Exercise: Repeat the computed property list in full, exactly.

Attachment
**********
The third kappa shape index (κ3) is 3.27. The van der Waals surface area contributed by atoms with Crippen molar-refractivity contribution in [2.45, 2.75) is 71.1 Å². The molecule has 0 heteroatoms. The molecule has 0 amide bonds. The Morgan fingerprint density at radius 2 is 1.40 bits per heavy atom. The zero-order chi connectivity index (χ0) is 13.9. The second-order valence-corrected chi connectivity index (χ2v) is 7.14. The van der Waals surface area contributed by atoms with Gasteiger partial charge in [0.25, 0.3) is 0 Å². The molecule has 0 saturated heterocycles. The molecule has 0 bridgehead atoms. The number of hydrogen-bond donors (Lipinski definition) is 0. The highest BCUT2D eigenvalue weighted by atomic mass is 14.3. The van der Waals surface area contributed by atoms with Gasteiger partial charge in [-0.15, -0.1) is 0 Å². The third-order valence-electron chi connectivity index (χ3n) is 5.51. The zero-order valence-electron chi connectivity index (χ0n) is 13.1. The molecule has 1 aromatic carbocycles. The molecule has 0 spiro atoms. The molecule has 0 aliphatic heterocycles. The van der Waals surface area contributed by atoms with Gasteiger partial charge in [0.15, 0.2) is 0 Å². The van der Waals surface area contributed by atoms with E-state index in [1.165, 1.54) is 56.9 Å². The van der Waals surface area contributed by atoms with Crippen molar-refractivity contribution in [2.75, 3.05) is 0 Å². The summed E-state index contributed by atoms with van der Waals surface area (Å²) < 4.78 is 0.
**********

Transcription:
The third kappa shape index (κ3) is 3.27. The van der Waals surface area contributed by atoms with Crippen molar-refractivity contribution in [2.45, 2.75) is 71.1 Å². The molecule has 0 heteroatoms. The molecule has 0 amide bonds. The Morgan fingerprint density at radius 2 is 1.40 bits per heavy atom. The zero-order chi connectivity index (χ0) is 13.9. The second-order valence-corrected chi connectivity index (χ2v) is 7.14. The van der Waals surface area contributed by atoms with Gasteiger partial charge in [0.25, 0.3) is 0 Å². The molecule has 0 saturated heterocycles. The molecule has 0 bridgehead atoms. The number of hydrogen-bond donors (Lipinski definition) is 0. The highest BCUT2D eigenvalue weighted by atomic mass is 14.3. The van der Waals surface area contributed by atoms with Gasteiger partial charge in [-0.15, -0.1) is 0 Å². The third-order valence-electron chi connectivity index (χ3n) is 5.51. The zero-order valence-electron chi connectivity index (χ0n) is 13.1. The molecule has 1 aromatic carbocycles. The molecule has 0 spiro atoms. The molecule has 0 aliphatic heterocycles. The van der Waals surface area contributed by atoms with Gasteiger partial charge in [0.15, 0.2) is 0 Å². The van der Waals surface area contributed by atoms with E-state index in [1.165, 1.54) is 56.9 Å². The van der Waals surface area contributed by atoms with Crippen molar-refractivity contribution in [2.75, 3.05) is 0 Å². The summed E-state index contributed by atoms with van der Waals surface area (Å²) < 4.78 is 0.